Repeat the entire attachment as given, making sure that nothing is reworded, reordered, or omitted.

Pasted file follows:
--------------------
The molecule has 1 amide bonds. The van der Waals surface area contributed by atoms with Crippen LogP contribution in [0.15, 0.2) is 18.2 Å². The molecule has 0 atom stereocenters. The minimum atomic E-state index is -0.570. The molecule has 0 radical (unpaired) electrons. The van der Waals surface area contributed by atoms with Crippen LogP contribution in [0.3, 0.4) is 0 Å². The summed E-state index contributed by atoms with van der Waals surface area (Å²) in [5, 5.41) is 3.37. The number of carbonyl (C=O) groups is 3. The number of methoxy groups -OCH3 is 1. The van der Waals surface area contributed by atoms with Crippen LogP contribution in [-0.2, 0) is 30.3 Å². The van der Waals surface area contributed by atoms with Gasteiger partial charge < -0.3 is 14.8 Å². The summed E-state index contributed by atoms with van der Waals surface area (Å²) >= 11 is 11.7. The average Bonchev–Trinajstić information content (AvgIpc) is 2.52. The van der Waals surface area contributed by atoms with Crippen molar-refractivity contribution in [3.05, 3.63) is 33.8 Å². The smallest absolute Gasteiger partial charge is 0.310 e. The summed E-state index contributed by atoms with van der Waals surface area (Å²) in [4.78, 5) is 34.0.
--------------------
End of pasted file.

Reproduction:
The molecule has 1 amide bonds. The van der Waals surface area contributed by atoms with Crippen LogP contribution in [0.15, 0.2) is 18.2 Å². The molecule has 0 atom stereocenters. The minimum atomic E-state index is -0.570. The molecule has 0 radical (unpaired) electrons. The van der Waals surface area contributed by atoms with Crippen LogP contribution in [0.3, 0.4) is 0 Å². The summed E-state index contributed by atoms with van der Waals surface area (Å²) in [5, 5.41) is 3.37. The number of carbonyl (C=O) groups is 3. The number of methoxy groups -OCH3 is 1. The van der Waals surface area contributed by atoms with Crippen LogP contribution in [-0.2, 0) is 30.3 Å². The van der Waals surface area contributed by atoms with Gasteiger partial charge < -0.3 is 14.8 Å². The summed E-state index contributed by atoms with van der Waals surface area (Å²) >= 11 is 11.7. The average Bonchev–Trinajstić information content (AvgIpc) is 2.52. The van der Waals surface area contributed by atoms with Crippen molar-refractivity contribution in [3.05, 3.63) is 33.8 Å². The smallest absolute Gasteiger partial charge is 0.310 e. The summed E-state index contributed by atoms with van der Waals surface area (Å²) in [4.78, 5) is 34.0.